By Anne Wennhold
Some years back, while working as a photographer and audio visual specialist in the local hospital, I had a wonderful man who volunteered to help me with the audio visual equipment in my department. As a volunteer Carl did what I considered important but tedious work such as setting up and threading the 16 mm projectors for meetings or repairing tape recorders used by nurses to make audio notes on patient progress.
A retired truck driver, Carl was unremarkable in stature or appearance, and rather invisible in a crowd. But his presence was huge. He had a calmness about him that was as effective as laying a soothing hand on one’s shoulder when people or upsetting events interrupted the day.
As we became friends I was curious how someone could be so content with work I considered boring and menial with no prospect of advancement or creativity. And why did he seem to have no huge need for a more glamorous or “successful” retired lifestyle?
In talking with Carl I learned he and his wife had a very limited income and that Carl was on dialysis. There were no big retirement vacations possible, no new car, no travels to visit family, no money to venture into exciting activities. Yet there was a peace about Carl and a quiet pleasure in routines such as volunteering at the hospital or at his temple, or in perusing the library shelves for books.
“My goal is to serve,” he gently explained when I questioned what I thought was his lack of a more assertive lifestyle. “I want to serve where I am needed.” At the time it was a puzzling response to my question about a more visibly exciting retirement..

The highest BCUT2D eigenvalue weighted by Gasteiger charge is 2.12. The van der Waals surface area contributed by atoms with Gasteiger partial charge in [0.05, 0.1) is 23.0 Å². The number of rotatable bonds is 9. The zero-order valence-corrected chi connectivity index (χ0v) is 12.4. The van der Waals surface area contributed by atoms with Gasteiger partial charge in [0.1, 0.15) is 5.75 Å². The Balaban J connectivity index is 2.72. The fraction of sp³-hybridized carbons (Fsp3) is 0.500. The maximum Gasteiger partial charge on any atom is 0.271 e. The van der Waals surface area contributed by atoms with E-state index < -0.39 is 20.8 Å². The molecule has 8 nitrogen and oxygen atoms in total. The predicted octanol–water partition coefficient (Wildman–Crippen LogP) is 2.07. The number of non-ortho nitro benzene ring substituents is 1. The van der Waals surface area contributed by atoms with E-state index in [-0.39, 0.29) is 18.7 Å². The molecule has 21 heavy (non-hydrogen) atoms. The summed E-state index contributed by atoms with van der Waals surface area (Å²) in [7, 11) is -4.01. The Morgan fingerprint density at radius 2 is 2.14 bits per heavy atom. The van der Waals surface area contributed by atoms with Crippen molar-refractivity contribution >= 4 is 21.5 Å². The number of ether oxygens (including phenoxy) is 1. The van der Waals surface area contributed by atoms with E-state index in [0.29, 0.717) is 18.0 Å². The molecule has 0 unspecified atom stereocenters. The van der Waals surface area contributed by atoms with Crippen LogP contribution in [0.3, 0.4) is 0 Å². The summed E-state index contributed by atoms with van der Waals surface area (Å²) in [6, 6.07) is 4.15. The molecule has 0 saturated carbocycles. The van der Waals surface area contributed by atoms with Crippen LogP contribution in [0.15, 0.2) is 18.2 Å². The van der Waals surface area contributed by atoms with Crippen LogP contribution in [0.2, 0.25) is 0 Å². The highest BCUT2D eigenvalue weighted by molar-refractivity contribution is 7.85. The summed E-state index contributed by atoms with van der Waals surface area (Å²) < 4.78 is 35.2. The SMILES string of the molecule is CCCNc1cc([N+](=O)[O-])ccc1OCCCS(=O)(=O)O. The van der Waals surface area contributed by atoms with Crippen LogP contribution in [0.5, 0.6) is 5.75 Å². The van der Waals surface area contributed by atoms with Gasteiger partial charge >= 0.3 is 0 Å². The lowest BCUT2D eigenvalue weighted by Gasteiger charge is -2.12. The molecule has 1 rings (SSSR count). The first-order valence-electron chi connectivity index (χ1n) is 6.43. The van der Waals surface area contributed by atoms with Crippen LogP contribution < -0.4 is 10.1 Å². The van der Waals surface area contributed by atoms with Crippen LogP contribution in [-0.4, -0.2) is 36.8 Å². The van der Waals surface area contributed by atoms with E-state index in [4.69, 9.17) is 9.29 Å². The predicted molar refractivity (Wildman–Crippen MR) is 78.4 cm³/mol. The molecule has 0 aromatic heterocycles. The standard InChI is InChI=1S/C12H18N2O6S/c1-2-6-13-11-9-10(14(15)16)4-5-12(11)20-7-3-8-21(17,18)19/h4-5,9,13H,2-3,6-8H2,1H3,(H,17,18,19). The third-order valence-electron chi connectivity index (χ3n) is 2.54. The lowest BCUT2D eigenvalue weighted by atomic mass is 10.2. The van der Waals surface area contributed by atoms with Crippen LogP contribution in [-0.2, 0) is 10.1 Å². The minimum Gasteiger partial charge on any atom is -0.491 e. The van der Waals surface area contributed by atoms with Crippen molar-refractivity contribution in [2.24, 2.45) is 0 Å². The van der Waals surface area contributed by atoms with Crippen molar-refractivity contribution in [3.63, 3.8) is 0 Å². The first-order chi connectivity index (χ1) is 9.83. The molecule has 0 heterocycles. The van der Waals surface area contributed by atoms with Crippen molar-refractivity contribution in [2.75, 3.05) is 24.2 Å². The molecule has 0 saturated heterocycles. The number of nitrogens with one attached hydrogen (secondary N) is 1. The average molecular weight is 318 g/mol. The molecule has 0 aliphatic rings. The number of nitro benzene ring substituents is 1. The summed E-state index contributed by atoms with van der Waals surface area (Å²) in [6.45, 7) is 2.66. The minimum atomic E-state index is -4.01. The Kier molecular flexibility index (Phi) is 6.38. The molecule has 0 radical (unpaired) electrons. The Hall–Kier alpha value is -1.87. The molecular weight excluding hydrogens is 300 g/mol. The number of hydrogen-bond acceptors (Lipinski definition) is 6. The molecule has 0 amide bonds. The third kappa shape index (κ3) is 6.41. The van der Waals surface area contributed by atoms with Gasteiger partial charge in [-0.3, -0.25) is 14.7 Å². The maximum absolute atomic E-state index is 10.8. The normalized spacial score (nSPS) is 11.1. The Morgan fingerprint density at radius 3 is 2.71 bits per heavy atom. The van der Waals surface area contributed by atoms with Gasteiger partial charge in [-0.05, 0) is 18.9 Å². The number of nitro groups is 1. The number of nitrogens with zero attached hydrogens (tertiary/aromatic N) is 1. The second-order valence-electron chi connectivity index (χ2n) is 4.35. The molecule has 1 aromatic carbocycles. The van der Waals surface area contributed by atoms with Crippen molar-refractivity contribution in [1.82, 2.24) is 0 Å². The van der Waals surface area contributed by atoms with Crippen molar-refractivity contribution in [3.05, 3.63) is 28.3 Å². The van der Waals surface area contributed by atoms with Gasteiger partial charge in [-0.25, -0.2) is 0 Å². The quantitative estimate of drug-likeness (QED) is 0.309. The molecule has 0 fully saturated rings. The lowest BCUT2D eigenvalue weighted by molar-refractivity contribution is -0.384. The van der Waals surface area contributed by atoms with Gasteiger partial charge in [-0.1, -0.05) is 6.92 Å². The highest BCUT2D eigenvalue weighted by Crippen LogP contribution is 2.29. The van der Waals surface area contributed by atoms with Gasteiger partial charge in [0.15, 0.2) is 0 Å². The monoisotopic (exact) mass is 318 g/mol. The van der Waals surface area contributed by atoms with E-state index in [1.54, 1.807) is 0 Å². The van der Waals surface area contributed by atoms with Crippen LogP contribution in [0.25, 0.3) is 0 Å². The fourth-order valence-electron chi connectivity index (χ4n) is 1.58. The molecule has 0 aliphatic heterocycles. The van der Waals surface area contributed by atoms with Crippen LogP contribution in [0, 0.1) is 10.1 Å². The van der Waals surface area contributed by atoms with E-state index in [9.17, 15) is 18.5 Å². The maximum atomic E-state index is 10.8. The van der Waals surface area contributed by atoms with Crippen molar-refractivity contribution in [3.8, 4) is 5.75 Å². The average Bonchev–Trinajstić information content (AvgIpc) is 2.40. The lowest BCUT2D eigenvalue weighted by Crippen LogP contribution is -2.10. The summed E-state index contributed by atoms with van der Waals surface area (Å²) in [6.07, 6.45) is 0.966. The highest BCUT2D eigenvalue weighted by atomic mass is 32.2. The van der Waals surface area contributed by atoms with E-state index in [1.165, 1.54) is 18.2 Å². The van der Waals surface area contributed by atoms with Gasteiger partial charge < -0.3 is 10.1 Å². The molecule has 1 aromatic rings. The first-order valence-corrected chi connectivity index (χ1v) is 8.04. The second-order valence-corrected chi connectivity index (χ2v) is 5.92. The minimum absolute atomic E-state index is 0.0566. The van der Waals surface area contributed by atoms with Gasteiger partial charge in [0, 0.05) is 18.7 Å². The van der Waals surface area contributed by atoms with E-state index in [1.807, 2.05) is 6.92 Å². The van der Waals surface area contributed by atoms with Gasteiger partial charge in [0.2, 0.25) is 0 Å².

It took years to understand Carl’s impact on my life. Over the time we worked together he modeled the behavior of a Wise Elder in such a way that the idea of the glamorous retirement I thought I wanted eventually dropped away. I began instead to desire the sense of peace and purpose that Carl quietly modeled.
He died almost 20 years ago and I have been retired for 16. These last few years I have spent exploring ways to achieve the goal that Carl exemplified. The goal of service to others. For me it has been a journey profoundly surpassing the goal of a leisurely and indulgent lifestyle that my younger self, or the culture I live in, thinks it wants. Carl’s legacy was a message saying that it really doesn’t matter so much one’s financial condition, what one owns, where one travels, what one does in the later years of life…or even one’s health. What matters is the WHO one becomes.
And through his goal of providing service where needed, the Who Carl became was a person at peace with himself and with the world…a priceless legacy.
Anne Wennhold has co-guided many Choosing Conscious Elderhood retreats with Ron Pevny. She also offers Conscious Aging seminars and Mandala Drawing and Drum Making workshops in the New York City area, and facilitates several Shamanic Drum Circles. Anne may be contacted at firstname.lastname@example.org or 201-266-8473.